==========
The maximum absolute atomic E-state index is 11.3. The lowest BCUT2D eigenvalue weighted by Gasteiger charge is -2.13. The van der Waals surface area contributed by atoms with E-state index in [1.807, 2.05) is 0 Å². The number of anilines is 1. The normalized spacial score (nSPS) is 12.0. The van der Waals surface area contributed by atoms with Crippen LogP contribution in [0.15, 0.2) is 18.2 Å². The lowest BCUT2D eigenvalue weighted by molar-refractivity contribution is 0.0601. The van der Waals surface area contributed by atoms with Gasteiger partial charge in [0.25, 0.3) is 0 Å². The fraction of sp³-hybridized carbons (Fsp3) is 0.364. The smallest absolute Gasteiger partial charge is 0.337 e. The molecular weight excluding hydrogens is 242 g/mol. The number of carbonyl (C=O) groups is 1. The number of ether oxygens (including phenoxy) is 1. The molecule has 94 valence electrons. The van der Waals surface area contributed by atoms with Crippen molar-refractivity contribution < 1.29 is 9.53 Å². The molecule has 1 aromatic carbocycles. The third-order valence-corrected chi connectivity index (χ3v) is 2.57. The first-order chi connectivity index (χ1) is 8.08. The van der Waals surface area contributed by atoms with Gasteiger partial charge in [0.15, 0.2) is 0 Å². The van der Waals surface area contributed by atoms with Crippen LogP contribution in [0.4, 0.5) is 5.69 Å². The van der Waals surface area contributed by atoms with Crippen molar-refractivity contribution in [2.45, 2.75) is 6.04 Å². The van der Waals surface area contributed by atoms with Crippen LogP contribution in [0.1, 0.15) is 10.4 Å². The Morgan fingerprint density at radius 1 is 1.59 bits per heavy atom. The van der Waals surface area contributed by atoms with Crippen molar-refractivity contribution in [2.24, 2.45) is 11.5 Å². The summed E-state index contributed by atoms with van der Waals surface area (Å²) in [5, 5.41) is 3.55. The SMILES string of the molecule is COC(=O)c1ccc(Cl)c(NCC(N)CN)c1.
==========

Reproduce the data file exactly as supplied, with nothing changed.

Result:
The maximum absolute atomic E-state index is 11.3. The lowest BCUT2D eigenvalue weighted by Gasteiger charge is -2.13. The van der Waals surface area contributed by atoms with E-state index in [1.807, 2.05) is 0 Å². The number of anilines is 1. The normalized spacial score (nSPS) is 12.0. The van der Waals surface area contributed by atoms with Crippen LogP contribution in [0.15, 0.2) is 18.2 Å². The lowest BCUT2D eigenvalue weighted by molar-refractivity contribution is 0.0601. The van der Waals surface area contributed by atoms with Gasteiger partial charge in [0.25, 0.3) is 0 Å². The fraction of sp³-hybridized carbons (Fsp3) is 0.364. The smallest absolute Gasteiger partial charge is 0.337 e. The molecular weight excluding hydrogens is 242 g/mol. The number of carbonyl (C=O) groups is 1. The number of ether oxygens (including phenoxy) is 1. The molecule has 94 valence electrons. The van der Waals surface area contributed by atoms with Crippen molar-refractivity contribution < 1.29 is 9.53 Å². The molecule has 1 aromatic carbocycles. The third-order valence-corrected chi connectivity index (χ3v) is 2.57. The first-order chi connectivity index (χ1) is 8.08. The van der Waals surface area contributed by atoms with Gasteiger partial charge in [0.15, 0.2) is 0 Å². The van der Waals surface area contributed by atoms with Crippen LogP contribution in [0.4, 0.5) is 5.69 Å². The van der Waals surface area contributed by atoms with Crippen molar-refractivity contribution in [2.45, 2.75) is 6.04 Å². The van der Waals surface area contributed by atoms with Crippen LogP contribution in [0.1, 0.15) is 10.4 Å². The Morgan fingerprint density at radius 1 is 1.59 bits per heavy atom. The van der Waals surface area contributed by atoms with Crippen molar-refractivity contribution in [2.24, 2.45) is 11.5 Å². The summed E-state index contributed by atoms with van der Waals surface area (Å²) in [5, 5.41) is 3.55. The SMILES string of the molecule is COC(=O)c1ccc(Cl)c(NCC(N)CN)c1.